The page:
§ 398 . Animal bite; provision of identifying information and vaccination status; fine; definition of bite
§ 399 . Mischievous animal causing death or serious bodily injury; negligence of owner or person having custody or control; punishment
§ 399.5 . Dogs trained to fight, attack, or kill causing injury; negligence of owner or custodian; hearing; exceptions
(a) If a person owning or having custody or control of an animal knows, or has reason to know, that the animal bit another person, he or she shall, as soon as is practicable, but no later than 48 hours thereafter, provide the other person with his or her name, address, telephone number, and the name and license tag number of the animal who bit the other person. If the person with custody or control of the animal at the time the bite occurs is a minor, he or she shall instead provide identification or contact information of an adult owner or responsible party. If the animal is required by law to be vaccinated against rabies, the person owning or having custody or control of the animal shall, within 48 hours of the bite, provide the other person with information regarding the status of the animal's vaccinations. Violation of this section is an infraction punishable by a fine of not more than one hundred dollars ($100).
(b) For purposes of this section, it is necessary for the skin of the person to be broken or punctured by the animal for the contact to be classified as a bite.
(Added by Stats.2007, c. 136 (A.B.670), § 1. Amended by Stats.2008, c. 179 (S.B.1498), § 178.)
(a) If any person owning or having custody or control of a mischievous animal, knowing its propensities, willfully suffers it to go at large, or keeps it without ordinary care, and the animal, while so at large, or while not kept with ordinary care, kills any human being who has taken all the precautions that the circumstances permitted, or which a reasonable person would ordinarily take in the same situation, is guilty of a felony.
(b) If any person owning or having custody or control of a mischievous animal, knowing its propensities, willfully suffers it to go at large, or keeps it without ordinary care, and the animal, while so at large, or while not kept with ordinary care, causes serious bodily injury to any human being who has taken all the precautions that the circumstances permitted, or which a reasonable person would ordinarily take in the same situation, is guilty of a misdemeanor or a felony.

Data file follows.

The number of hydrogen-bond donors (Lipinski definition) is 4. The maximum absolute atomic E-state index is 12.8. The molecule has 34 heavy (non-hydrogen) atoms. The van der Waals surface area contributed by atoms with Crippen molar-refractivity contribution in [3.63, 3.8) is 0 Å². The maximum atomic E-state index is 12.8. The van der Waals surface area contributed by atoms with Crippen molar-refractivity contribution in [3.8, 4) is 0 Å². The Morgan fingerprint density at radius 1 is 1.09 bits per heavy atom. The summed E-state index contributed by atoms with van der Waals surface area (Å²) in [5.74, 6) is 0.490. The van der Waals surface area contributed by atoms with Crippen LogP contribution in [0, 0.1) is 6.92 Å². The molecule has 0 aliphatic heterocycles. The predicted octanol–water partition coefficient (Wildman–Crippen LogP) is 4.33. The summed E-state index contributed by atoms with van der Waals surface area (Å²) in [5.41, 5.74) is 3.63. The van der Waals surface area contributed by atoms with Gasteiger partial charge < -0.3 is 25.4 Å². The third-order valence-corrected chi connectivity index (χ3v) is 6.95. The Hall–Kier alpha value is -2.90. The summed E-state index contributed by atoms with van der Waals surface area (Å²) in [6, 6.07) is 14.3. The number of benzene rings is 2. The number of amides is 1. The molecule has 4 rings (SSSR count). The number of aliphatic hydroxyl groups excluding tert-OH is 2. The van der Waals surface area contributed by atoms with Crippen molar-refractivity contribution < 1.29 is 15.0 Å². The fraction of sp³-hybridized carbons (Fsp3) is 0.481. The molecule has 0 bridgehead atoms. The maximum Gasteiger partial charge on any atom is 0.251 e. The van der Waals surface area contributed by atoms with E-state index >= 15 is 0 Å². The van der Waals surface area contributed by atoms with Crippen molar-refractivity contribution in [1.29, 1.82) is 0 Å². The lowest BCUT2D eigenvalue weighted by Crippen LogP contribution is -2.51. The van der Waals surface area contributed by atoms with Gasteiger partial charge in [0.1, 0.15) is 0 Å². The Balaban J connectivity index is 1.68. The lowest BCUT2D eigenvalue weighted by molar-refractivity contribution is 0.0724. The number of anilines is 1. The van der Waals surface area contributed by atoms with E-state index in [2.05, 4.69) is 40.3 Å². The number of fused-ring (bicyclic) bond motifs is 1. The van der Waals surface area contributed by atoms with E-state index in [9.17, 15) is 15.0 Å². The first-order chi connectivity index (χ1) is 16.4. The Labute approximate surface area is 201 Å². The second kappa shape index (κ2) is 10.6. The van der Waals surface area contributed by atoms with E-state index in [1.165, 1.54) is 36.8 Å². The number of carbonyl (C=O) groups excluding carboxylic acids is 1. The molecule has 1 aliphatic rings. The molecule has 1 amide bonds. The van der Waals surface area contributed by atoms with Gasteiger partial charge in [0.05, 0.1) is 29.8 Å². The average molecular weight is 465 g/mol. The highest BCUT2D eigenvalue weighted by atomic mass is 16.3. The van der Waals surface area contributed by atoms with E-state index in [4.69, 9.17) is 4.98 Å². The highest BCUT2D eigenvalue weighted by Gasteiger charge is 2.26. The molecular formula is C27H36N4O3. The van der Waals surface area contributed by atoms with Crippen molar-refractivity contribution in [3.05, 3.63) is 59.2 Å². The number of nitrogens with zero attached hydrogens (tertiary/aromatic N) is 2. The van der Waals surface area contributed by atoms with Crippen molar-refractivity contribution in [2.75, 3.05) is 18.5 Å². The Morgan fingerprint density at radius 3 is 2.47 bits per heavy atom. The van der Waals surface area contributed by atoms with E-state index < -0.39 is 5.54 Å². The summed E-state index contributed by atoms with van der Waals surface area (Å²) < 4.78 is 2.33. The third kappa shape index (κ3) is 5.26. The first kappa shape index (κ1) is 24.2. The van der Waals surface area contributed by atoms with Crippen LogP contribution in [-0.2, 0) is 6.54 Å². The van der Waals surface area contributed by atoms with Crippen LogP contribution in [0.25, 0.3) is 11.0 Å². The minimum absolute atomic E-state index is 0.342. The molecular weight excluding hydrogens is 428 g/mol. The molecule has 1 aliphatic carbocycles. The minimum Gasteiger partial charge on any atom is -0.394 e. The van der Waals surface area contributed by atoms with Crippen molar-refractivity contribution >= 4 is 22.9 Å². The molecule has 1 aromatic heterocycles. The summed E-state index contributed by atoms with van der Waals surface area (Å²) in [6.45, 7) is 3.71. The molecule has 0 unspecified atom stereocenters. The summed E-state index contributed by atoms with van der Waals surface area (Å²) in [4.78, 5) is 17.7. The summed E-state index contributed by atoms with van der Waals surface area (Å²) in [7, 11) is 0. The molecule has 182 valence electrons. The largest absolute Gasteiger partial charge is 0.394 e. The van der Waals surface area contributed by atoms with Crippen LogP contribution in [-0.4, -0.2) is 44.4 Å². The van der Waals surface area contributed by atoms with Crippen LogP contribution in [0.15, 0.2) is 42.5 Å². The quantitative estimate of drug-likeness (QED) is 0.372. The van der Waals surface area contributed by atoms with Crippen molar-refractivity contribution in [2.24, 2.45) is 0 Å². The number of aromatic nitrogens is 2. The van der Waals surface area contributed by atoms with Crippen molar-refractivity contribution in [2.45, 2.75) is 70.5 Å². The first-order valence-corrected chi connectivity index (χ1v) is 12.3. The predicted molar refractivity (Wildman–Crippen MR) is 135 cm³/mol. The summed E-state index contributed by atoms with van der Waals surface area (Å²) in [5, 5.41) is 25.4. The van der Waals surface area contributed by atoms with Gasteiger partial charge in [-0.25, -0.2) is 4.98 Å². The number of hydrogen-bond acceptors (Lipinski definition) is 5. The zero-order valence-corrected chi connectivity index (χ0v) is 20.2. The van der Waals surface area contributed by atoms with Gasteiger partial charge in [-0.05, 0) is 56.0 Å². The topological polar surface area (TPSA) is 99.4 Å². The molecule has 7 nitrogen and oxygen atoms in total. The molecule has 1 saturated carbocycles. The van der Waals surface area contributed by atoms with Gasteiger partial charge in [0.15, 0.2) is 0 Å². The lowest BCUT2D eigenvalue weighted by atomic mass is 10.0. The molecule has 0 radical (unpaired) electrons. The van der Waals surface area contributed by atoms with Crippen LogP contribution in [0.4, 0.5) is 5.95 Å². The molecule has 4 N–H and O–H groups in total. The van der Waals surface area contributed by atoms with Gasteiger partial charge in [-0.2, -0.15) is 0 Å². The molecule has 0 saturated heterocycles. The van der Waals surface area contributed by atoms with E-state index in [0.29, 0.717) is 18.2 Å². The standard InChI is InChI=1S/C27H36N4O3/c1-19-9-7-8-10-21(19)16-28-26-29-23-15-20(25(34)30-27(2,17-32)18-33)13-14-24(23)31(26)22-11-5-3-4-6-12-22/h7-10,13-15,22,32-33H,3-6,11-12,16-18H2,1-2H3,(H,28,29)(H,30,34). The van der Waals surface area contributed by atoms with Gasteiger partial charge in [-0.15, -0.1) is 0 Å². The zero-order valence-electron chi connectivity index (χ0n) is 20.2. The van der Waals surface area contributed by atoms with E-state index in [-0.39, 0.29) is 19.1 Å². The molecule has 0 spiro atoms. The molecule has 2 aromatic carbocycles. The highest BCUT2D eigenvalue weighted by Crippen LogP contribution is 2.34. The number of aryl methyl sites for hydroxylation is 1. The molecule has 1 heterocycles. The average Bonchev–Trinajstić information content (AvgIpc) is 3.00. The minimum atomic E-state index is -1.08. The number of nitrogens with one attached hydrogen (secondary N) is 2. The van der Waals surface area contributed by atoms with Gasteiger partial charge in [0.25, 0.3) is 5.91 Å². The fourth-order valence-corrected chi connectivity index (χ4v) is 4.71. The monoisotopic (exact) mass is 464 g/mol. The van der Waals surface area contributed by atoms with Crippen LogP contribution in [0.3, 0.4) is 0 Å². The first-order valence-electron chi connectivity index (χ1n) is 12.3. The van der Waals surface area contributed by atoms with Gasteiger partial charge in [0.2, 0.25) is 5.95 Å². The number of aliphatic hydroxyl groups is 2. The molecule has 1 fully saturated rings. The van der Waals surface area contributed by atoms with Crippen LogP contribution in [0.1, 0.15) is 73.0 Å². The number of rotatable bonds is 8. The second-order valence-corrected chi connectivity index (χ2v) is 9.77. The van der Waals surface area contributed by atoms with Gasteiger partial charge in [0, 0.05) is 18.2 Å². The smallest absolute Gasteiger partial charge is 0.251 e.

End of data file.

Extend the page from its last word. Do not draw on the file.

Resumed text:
(Enacted 1872. Amended by Stats.2001, c. 257 (A.B.1709), § 1, eff. Sept. 5, 2001.)
(a) Any person owning or having custody or control of a dog trained to fight, attack, or kill is guilty of a felony or a misdemeanor, punishable by imprisonment in a county jail not to exceed one year, or imprisonment pursuant to subdivision (h) of Section 1170 for two, three, or four years, or by a fine not exceeding ten thousand dollars ($10,000), or by both the fine and imprisonment, if, as a result of that person's failure to exercise ordinary care, the dog bites a human being, on two separate occasions or on one occasion causing substantial physical injury. No person shall be criminally liable under this section, however, unless he or she knew or reasonably should have known of the vicious or dangerous nature of the dog, or if the victim failed to take all the precautions that a reasonable person would ordinarily take in the same situation.
(b) Following the conviction of an individual for a violation of this section, the court shall hold a hearing to determine whether conditions of the treatment or confinement of the dog or other circumstances existing at the time of the bite or bites have changed so as to remove the danger to other persons presented by the animal. The court, after hearing, may make any order it deems appropriate to prevent the recurrence of such an incident, including, but not limited to, the removal of the animal from the area or its destruction if necessary.
(c) Nothing in this section shall authorize the bringing of an action pursuant to subdivision (a) based on a bite or bites inflicted upon a trespasser, upon a person who has provoked the dog or contributed to his or her own injuries, or by a dog used in military or police work if the bite or bites occurred while the dog was actually performing in that capacity. As used in this subdivision, “provocation” includes, but is not limited to, situations where a dog held on a leash by its owner or custodian reacts in a protective manner to a person or persons who approach the owner or custodian in a threatening manner.
(d) Nothing in this section shall be construed to affect the liability of the owner of a dog under Section 399 or any other provision of law.
(e) This section shall not apply to a veterinarian or an on-duty animal control officer while in the performance of his or her duties, or to a peace officer, as defined in Chapter 4.5 (commencing with Section 830) of Title 3 of Part 2, if he or she is assigned to a canine unit.
(Added by Stats.1984, c. 655, § 2. Amended by Stats.1999, c. 265 (S.B.103), § 2; Stats.2011, c. 15 (A.B.109), § 344, eff. April 4, 2011, operative Oct. 1, 2011.)